Badgers RB Gordon among early Heisman candidates

May 13, 2014

Wisconsin's football season opener is still 2 1/2 months away, and not a single stat has been recorded in the race for a Heisman Trophy. Already, however, Badgers running back Melvin Gordon finds himself in the conversation for college football's most coveted individual prize.

That's the word from Chris Huston, creator and founder of, who puts Gordon on his list of 25 post-spring Heisman candidates for 2014. Gordon is one of four Big Ten players on the list, along with Penn State quarterback Christian Hackenberg, Ohio State quarterback Braxton Miller and Nebraska running back Ameer Abdullah.

Last season, Gordon rushed for 1,609 yards with 12 touchdowns, averaging 7.8 yards per carry. In order for Gordon to push ahead of the pack this season, Huston said, he'll have to put together a longer string of impressive performances and reach the 2,000-yard plateau.

Gordon stormed out of the gates a year ago with four consecutive 100-yard games and seven rushing touchdowns, which vaulted him into the early Heisman discussion. But he rushed for only 74 yards on 15 carries against Ohio State in a nationally televised primetime game and then failed to gain 100 yards in games against Iowa, BYU, Minnesota and Penn State.

Wisconsin opens the 2014 season in primetime Aug. 30 with a nationally televised game against college football power LSU. And Heisman voters certainly will be watching.

"So that's a great chance for him to make a big splash," Huston said. "(If) he makes the big splash there, then you have the next three or four games are games where he can pile up yards, pile up numbers. And that's what it's going to take for a running back to win the Heisman in this day and age."

Only one running back has officially won the Heisman Trophy since Wisconsin's Ron Dayne captured the award in 1999 (USC's Reggie Bush had his 2005 Heisman award stripped). The other 12 winners since then have all been quarterbacks, who have put up astounding numbers over the years. The past four Heisman-winning quarterbacks -- Cam Newton, Robert Griffin III, Johnny Manziel and Jameis Winston -- have averaged 3,728 yards passing with 33 touchdowns and eight interceptions. Those four teams also finished a combined 49-5 with two national championships.

In other words, Wisconsin will have to win games in addition to Gordon putting up numbers.

Wisconsin, of course, has a history of success at the running back position, which could hurt Gordon some in his Heisman quest, according to Huston. Gordon, Montee Ball, James White, John Clay and P.J. Hill have all rushed for at least 1,000 yards in the past five seasons alone.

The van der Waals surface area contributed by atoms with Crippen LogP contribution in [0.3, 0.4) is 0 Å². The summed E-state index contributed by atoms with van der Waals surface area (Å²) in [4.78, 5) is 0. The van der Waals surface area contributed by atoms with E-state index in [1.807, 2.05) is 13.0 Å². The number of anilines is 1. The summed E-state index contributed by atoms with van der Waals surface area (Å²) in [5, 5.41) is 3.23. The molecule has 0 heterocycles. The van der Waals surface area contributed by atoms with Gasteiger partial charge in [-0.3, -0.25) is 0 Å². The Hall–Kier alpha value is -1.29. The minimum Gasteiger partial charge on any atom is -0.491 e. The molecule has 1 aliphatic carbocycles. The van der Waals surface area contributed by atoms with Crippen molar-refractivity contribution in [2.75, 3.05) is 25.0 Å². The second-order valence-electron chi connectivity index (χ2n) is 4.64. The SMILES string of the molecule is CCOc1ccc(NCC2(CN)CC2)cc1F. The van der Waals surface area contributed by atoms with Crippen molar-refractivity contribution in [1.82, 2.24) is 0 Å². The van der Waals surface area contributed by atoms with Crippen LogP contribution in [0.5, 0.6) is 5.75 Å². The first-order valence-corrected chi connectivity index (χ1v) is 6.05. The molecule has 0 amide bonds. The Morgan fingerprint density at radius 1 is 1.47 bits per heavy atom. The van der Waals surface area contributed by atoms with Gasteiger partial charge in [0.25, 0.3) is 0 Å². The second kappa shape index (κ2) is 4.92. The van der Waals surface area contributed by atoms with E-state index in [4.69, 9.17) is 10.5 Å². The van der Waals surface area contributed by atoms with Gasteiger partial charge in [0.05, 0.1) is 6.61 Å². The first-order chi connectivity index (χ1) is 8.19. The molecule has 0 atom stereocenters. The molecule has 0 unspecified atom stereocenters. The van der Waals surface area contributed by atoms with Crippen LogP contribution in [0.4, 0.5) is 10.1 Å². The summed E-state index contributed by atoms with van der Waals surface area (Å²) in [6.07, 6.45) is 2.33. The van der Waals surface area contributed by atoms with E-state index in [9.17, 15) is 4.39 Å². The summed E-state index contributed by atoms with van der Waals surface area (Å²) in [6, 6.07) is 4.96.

"If he stays healthy, he's going to have big yardage," Huston said of Gordon. "He's working off that baseline. Where it hurts him to some extent is because that always happens with Wisconsin backs, there is going to be an element of Heisman voters, or people in the media, who are going to dismiss a portion of those numbers. Not all of them, but a percentage of those numbers. That's kind of an unknown percentage at this point.

"But I think he stands aside. I think he's the best running back prospect they've had from an NFL standpoint in a long time. I don't think he's a product of the system. I think he takes the current system and makes it even better."

Some may consider Heisman prognostications in May silly. But Huston, dubbed as "the foremost authority on the Heisman" by Sports Illustrated, is as accurate as anybody when it comes to Heisman voting. Huston coordinates the Heisman Pundit Straw Poll, a weekly survey of Heisman voter sentiment. That poll picked five of the top six finishers in the final vote in 2008 while correctly predicting the top four in both 2009 and 2010, the top seven in 2011 and the top five in 2012.

Huston lists Gordon "in the upper tier" of running backs for 2014, slightly ahead of Georgia tailback Todd Gurley. The two frontrunners for the Heisman, Huston said, are Miller and Oregon quarterback Marcus Mariota. Though Winston is back for his sophomore season after capturing the Heisman, Huston noted returning Heisman winners often fall short in their quest to repeat.

Huston said Gordon could take a big leap if he simply takes more carries in 2014. Gordon garnered fewer carries than teammate James White last season (221-206). And though Gordon and sophomore Corey Clement likely will split carries this season, Gordon figures to shoulder more of the load. The more carries, Huston said, the more yards and touchdowns for Gordon. And that is the only way for Gordon to have a chance at a Heisman Trophy.

In 2011, Ball carried 307 times for 1,923 yards. Though his yards-per-carry average of 6.3 paled in comparison to Gordon the past two seasons, Ball tied an FBS single-season record by scoring 33 rushing touchdowns, which made him a Heisman Trophy finalist.

"You've got to differentiate yourself," Huston said. "That's the 2,000 yards guy or that's the guy who averages 10 yards a carry or that's the guy who had 40 touchdowns. You've got to do something special. He's clearly got the potential to do all that. But he can't get 1,600 yards. The field would have to totally collapse for him to win the Heisman with 1,700 yards."

Gordon, who returned for his junior season despite being a potential second-round NFL Draft choice, has said he does not have a Heisman Trophy on his mind.

"I didn't come back to win this or that, to win the Heisman," Gordon said in April. "People talk about that. I don't really feel like that's important. The goal right now is really a national championship. Wisconsin has never had one before. That's my goal and that's our team goal."

If Wisconsin achieves such a goal, a Heisman Trophy for Gordon, no doubt, will fall into place.

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